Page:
VSU welcomes Nepali natives

Nov 7th, 2013 | By ,
| Category: 2013-11-07, Fall 2013, News, Spotlight, Top Headlines

Written by: Hillary Straba/Photo by: Ritsuki Miyazaki

 

Apa Sherpa holds the world record for successfully climbing Mount Everest twenty-one times between the years of 1990 and 2011.

Wednesday night, the VSU English Department hosted two Nepali natives, Dr. Samrat Upadhyay and Sherpa, in the Student Union Theater.

The evening’s speakers took the audience from the streets of Kathmandu to the top of Mount Everest, telling stories of struggle, strength, and overcoming adversity.

Sherpa began his presentation with a brief video about his accomplishment, and then showed the audience photos from his life as a porter in Nepal, describing his experiences guiding Westerners to the top of Mount Everest.

“I wanted to be a doctor,” Sherpa said. “But I had to drop out of school and work as a porter to support my family.”

Sherpa described his love of education and the dire conditions of the school house in the Thame Village, his hometown in Nepal.

“Without education, we have no choice,” said Sherpa.

Sherpa eventually relocated himself and his family to Utah because he wanted his children to get the education they deserve.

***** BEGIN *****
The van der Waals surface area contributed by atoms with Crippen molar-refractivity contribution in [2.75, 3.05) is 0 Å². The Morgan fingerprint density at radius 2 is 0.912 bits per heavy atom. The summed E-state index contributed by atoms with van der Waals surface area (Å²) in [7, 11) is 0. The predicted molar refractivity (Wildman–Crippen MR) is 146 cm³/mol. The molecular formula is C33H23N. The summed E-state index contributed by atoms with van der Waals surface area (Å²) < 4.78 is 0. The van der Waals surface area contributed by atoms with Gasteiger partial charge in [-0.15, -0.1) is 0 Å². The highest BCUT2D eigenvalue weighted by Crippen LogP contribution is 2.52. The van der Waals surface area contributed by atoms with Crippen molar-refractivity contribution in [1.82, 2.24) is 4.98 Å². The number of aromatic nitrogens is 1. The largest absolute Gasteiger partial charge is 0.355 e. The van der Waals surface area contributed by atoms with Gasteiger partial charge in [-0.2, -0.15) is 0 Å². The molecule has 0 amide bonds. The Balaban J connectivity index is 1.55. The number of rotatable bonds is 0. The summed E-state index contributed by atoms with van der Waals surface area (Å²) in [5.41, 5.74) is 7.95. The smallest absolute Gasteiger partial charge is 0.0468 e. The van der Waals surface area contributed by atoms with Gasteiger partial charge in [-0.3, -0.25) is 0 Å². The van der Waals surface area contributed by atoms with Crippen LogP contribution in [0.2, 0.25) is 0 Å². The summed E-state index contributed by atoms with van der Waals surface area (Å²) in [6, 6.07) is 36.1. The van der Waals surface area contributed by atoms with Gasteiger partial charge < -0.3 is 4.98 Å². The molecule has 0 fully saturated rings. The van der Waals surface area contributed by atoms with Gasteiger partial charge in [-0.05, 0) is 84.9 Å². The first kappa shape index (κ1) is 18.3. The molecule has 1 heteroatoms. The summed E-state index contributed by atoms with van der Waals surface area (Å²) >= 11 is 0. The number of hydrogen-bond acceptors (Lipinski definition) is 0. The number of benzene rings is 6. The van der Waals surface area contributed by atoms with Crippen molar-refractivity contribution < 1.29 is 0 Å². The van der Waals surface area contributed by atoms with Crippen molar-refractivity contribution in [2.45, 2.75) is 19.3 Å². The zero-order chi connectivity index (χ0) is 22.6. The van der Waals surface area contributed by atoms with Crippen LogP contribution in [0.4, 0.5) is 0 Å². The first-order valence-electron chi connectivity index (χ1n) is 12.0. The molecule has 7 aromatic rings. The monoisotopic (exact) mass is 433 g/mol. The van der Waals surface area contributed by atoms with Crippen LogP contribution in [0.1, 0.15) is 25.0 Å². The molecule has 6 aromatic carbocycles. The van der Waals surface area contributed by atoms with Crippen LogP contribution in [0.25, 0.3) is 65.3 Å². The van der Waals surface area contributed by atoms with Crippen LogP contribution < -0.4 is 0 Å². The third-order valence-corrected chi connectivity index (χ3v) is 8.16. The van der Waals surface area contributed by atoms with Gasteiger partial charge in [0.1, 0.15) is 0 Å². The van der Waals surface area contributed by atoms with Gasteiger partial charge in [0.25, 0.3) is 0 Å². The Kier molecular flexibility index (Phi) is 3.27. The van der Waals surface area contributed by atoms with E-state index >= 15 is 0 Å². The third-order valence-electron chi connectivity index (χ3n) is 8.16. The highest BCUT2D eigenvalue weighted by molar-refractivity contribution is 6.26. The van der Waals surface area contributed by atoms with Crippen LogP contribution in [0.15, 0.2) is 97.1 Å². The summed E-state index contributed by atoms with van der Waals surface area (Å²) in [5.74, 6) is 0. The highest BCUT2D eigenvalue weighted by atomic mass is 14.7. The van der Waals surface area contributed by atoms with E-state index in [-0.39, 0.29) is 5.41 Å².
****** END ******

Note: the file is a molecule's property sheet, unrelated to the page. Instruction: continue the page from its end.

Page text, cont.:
Sherpa’s love for education that inspired him to create the Apa Sherpa Foundation.

The mission of the foundation is to help the children of Nepal receive a better education so they can achieve a better future.

After Sherpa concluded his presentation, the evening continued with a reading from Dr. Samrat Upadhyay, author and creative writing professor at Indiana University.

Upadhyay has won several awards for his writing, including the Asian American Literary Award, the Society of Midland Authors Book Award, and the Whiting Writer’s Award.

His works have also been translated into French, Greek, Czech, and German.

He read three pieces; one non-fiction essay that tells the story of the troubled monarchy in Kathmandu, one short fictional story about the influx of hippies into Kathmandu that occurred in the late 1970s, and an excerpt from his upcoming novel, The City Son.

“Dr. Upadhyay’s readings were cool to hear because they connected with the background of Nepal, which Apa described to us when he told us about his experiences,” Sydney Devine, senior English major, said.

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